A: I (John Mayer) believe that law schools can teach these techniques and I am exploring ways for CALI to create resources that will assist them to do this. Many law schools do offer seminars in law practice management. You can find them by searching for "law practice management" at CALI's law school website search page here.

A: I (Stephanie Kimbro) strongly believe that law schools should be preparing their students to deliver legal services online and to responsibility use cloud computing in practice management. There is a new free ebook that has been published called Educating the Digital Lawyer that has chapters that address this question and provide examples that would be useful for academics as well as practitioners: Educating the Digital Lawyer - Has link to the epub file

Q: How do you advertise your VLO services?

A: I (Stephanie Kimbro) use a combination of methods, most of which are online. I have a traditional print ad that has always provided good ROI for my practice area, but the rest is through social media, blogging, AdWords and other online methods. Lawyers interested in virtual practice should learn about online lead generation and services that can provide online marketing for their law firm. Lawyers need to understand SEO, LPO, the value of social media and building a brand and online presence. These thing are critical to establishing an online client base. In the future, lawyers may want to collaborate more with "branded networks" such as Rocket Lawyer,, LegalZoom, etc. which market online directly to the consumer. As with any form of lawyer advertising, it is important to stay current on how your state is addresses newer forms of online advertising in their ethics opinions or rules of prof. conduct.

Q: how does she collect fees from virtual clients? Do they tend to forget to pay after?

A: I (Stephanie Kimbro) have a credit card processing system set up in my virtual law office. Clients are able to pay online. No, I personally have not had any collections issues in the past six years because I use fixed fee billing so the clients know upfront when they agree to the terms of the representation exactly how much they will owe me and I also allow for payment plan to spread that out.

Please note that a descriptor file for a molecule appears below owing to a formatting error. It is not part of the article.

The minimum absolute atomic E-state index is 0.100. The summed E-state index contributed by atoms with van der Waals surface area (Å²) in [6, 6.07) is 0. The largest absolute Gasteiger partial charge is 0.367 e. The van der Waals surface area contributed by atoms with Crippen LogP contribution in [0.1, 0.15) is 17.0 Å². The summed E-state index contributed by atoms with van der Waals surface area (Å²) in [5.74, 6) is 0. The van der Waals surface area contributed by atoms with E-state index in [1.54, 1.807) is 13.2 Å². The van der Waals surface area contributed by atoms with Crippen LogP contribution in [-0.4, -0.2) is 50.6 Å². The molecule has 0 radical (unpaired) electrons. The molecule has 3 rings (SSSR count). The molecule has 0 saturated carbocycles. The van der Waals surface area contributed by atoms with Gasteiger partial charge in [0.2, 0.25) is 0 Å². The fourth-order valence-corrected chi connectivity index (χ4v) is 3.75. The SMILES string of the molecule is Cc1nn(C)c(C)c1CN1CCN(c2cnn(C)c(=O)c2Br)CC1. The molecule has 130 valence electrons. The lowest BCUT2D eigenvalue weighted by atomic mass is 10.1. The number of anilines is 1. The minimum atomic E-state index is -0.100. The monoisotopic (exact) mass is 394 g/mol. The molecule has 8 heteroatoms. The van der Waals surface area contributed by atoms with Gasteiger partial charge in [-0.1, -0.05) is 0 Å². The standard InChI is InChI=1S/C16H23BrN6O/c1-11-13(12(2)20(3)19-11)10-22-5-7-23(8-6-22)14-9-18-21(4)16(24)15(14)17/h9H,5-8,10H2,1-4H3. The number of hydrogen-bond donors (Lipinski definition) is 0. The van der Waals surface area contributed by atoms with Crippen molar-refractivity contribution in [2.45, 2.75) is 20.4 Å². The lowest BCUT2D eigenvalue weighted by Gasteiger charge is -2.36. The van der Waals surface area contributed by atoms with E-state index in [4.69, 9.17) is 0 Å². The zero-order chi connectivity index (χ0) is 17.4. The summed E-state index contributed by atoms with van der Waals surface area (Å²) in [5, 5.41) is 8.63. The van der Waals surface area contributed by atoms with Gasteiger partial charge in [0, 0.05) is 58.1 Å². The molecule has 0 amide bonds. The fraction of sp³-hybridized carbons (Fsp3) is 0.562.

Q: how hard is it to make a living?

A: It depends on the structure of virtual law firm that is being set up and how well the lawyer is branding and marketing themselves online. For a great whitepaper on the success of a virtual law firm, see the DirectLaw website here.

Q: How long did you (Stephanie Kimbro) practice before starting the virtual practice and in what form?

A: Answered in the Q&A – She practiced for 3 years before starting work on her virtual law practice.

Q: How to make sure of the seriousness of the clients using the virtual office?

A: The same way you would with a traditional law office. You listen to their requested legal services, you ask questions, do a thorough client intake process, require a retainer if you want to, etc.

Q: How well or to what extent would these virtual law concepts apply to the solo practice setting?

A: They apply the same way to a solo practitioner as they would to any size firm. Stephanie Kimbro is a solo practitioner, but there are many others practicing as solos this way.

Q: I would be in Connecticut and New York. Isn't this very expensive to setup?

A: The biggest expense is the development of the website. The actual software itself is not that expensive. Most legal SaaS vendors charge around $50/month for the service.Online advertising to drive traffic to the site may be the next biggest expense because it is necessary in order to build up a client base that is online.

Q: Is the video conferencing with clients done through Skype or directly through the website technology?

A: It is done through Skype or another separate web-conferencing tool can be used. If the conversation is recorded, that file may be uploaded to the secure virtual law office case file for the client.

Q: is this backend software proprieary, off-the-shelf, or custom?

A: It is proprietary.
The software that was shown was Total Attorneys, but there are other legal SaaS vendors with client portals. See the response above with comparisons.

Q: Stephanie are you going to gives an idea of the costs of practicing online.

A: In my book, I have a chapter that estimates the cost of starting up this form of law practice. A lot depends on the structure that the lawyer wants to set up and what he or she already has in place in terms of a brick & mortar firm or an existing brand and marketing strategy.